Having dabbled in analyzing National Financial Capability Study data previously, I became friends with Dr. Gary Mottola, Research Director for the Financial Industry Regulatory Authority’s Investor Education Foundation. Gary agreed to come onboard as the lone subject-matter expert on my committee, along with famed motivational scientist Dr. Bobby Hoffman (I am an alumnus of the Applied Learning and Instruction Master of Arts program) and renowned statisticians Drs. Debbie L. Hahs-Vaughn and Shiva Jahani (we wanted the CV line item for Shiva as she may seek a tenure-track position in the future).

There was no particular reason to have three statisticians on my committee, and at times I wish this was not the case—Dr. Hahs-Vaughn was tough as nails, insisting that Likert-items be treated as ordinal rather than interval-level data, taking a specific interest in financial education research including finding publications I had overlooked, and interrogating many of my premises and assumptions in a way that may have gone unquestioned in most dissertations. Being that the ID&T track does not actually have much ID&T coursework, I was able to earn an Advanced Quantitative Methodologies in Educational and Human Sciences certificate with no additional credits using the Core and Electives portions of the ID&T program, which connected me with many statisticians as graduate students in other disciplines who flock to UCF’s College of Community Innovation and Education for its exemplary statisticians and statistics courses.

Completing a PhD is an ordeal and an achievement, accomplished with the help of others but ultimately on one’s own. I often say, quite seriously, that I would have stopped at the master’s degree if I had it to do over again. My wife Kristy and I had a baby in February 2019, and I did not get my best work done on the dissertation until afterward. Laypersons are often surprised to learn that I also deprived the taxpayer of tuition along with receiving free health insurance, a $5,000 fellowship, and $60,500 of payroll disbursements. This, in fact, the norm for many PhD students, who are seen contributors to the United States’ scientific output, receiving funding that is ordinarily unavailable to seekers of professional degrees (MD, JD, PsyD, PharmD, etc.). During my master’s I applied only to this PhD program and was surprised to be accepted. I am very grateful for being given so many opportunities at the University of Central Florida. Higher education, particularly at the doctoral level, is considered by economists as an opportunity cost in and of itself, which is why being paid to go is well-advised.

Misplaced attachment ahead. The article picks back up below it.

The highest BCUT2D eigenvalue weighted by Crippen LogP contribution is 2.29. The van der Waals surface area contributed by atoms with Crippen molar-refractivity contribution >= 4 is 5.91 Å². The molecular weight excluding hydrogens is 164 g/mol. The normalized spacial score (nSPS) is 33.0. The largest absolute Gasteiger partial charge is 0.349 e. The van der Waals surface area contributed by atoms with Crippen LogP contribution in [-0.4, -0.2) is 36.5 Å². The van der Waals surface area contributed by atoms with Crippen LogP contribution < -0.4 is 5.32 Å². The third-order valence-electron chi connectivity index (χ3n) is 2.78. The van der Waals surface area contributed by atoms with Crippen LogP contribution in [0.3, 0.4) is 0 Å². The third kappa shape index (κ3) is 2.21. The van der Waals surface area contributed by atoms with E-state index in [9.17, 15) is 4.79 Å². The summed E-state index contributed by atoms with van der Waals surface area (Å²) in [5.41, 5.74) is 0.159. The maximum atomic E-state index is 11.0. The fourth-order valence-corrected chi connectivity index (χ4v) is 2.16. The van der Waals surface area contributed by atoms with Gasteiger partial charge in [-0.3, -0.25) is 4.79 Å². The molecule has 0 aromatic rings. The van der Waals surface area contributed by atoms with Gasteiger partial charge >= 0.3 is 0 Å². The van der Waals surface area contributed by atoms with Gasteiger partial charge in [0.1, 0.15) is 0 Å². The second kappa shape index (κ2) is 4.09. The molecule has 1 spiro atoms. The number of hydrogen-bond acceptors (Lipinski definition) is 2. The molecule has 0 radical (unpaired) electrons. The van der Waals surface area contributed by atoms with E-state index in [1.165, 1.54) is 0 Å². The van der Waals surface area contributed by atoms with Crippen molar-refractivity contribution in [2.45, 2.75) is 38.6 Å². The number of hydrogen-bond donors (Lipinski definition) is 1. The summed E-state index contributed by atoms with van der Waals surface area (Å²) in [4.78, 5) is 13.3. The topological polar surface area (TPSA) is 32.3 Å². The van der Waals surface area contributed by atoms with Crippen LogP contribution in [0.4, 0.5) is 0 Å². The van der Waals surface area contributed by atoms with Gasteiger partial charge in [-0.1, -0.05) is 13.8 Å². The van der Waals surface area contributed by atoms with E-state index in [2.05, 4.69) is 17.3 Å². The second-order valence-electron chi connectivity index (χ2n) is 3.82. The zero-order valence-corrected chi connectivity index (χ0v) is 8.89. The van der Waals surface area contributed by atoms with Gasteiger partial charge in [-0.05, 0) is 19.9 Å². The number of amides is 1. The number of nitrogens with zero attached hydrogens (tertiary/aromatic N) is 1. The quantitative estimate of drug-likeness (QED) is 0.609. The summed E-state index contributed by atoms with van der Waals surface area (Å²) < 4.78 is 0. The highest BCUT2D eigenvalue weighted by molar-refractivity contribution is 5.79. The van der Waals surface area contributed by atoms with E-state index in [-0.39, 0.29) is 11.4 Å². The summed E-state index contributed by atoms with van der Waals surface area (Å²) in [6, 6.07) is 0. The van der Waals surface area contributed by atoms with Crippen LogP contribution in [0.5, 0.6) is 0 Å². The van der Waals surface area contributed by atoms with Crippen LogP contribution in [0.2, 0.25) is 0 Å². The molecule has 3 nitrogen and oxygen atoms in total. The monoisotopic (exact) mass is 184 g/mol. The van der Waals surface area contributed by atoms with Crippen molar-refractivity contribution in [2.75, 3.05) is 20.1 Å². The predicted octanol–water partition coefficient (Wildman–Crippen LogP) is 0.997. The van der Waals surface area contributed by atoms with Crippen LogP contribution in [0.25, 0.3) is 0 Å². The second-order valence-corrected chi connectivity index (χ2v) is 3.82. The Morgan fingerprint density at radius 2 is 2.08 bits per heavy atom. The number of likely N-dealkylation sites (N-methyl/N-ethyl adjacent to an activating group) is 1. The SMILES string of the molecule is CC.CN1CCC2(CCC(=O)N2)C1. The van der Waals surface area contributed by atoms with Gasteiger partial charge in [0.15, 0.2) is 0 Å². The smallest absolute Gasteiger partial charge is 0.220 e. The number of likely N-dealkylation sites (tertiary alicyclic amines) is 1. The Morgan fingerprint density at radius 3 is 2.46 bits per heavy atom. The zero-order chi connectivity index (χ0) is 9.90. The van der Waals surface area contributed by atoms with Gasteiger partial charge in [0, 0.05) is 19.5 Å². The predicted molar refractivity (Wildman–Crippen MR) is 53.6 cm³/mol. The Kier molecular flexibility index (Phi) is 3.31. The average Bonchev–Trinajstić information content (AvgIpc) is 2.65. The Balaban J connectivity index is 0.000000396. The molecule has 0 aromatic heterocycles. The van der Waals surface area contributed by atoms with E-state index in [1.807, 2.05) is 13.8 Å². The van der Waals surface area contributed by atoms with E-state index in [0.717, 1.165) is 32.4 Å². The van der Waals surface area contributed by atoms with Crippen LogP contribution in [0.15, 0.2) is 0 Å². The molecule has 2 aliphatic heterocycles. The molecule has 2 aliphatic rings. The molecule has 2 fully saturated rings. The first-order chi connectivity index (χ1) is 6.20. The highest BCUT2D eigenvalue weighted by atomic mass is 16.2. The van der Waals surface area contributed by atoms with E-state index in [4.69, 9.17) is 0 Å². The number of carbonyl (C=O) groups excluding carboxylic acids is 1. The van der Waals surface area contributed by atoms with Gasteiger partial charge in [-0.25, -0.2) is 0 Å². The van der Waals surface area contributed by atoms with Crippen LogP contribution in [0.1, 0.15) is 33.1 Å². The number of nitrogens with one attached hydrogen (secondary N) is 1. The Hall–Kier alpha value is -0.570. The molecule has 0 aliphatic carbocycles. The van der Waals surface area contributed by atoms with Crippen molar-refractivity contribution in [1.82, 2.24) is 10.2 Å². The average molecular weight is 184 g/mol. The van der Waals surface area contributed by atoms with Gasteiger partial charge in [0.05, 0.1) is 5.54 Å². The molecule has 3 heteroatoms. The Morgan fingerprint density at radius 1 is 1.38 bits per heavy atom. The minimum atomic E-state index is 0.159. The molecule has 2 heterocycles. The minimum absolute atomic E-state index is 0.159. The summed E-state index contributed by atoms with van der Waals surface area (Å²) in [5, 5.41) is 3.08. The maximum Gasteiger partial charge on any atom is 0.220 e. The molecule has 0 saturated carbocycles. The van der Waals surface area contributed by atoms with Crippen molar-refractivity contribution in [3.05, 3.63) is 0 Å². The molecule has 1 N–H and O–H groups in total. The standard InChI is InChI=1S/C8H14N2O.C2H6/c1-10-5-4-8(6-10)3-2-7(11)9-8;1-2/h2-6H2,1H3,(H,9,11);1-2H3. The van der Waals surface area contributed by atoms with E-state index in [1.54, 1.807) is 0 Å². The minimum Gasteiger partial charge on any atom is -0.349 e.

My dissertation (Thripp, 2019a) was arguably three dissertations in one, involving the development of a nine-page questionnaire, the administration and analysis of responses from 314 future teachers in two modalities (print and Web) during the Summer 2019 semester and first few weeks of fall, and a concurrent comparison study of 205 American college-aged, college-attending adults on Amazon Mechanical Turk who I paid $1.00 each to complete the same questionnaire (with the removal of several items specific to preservice teachers). The questionnaire was unprecedented, attempting to measure investing acumen, preference for two types of retirement accounts, and other items in ways that had not been done before or even considered. It also included many free-response (written or typed) qualitative items, and the dataset was robust with participants consistently answering most, if not all, of the items.

Although my dissertation has already been republished as an e-book by The International Society for Technology, Education and Science, titled A Survey of Investing and Retirement Knowledge and Preferences of Preservice Teachers (Thripp, 2019b), this publication has no additions. My committee prohibited my discussion of any of the qualitative data (handwritten and typewritten responses to open-ended questions) due to the breadth of the quantitative data and my lack of time and energy to do this rigorously and comprehensively. Therefore, additional publications are required.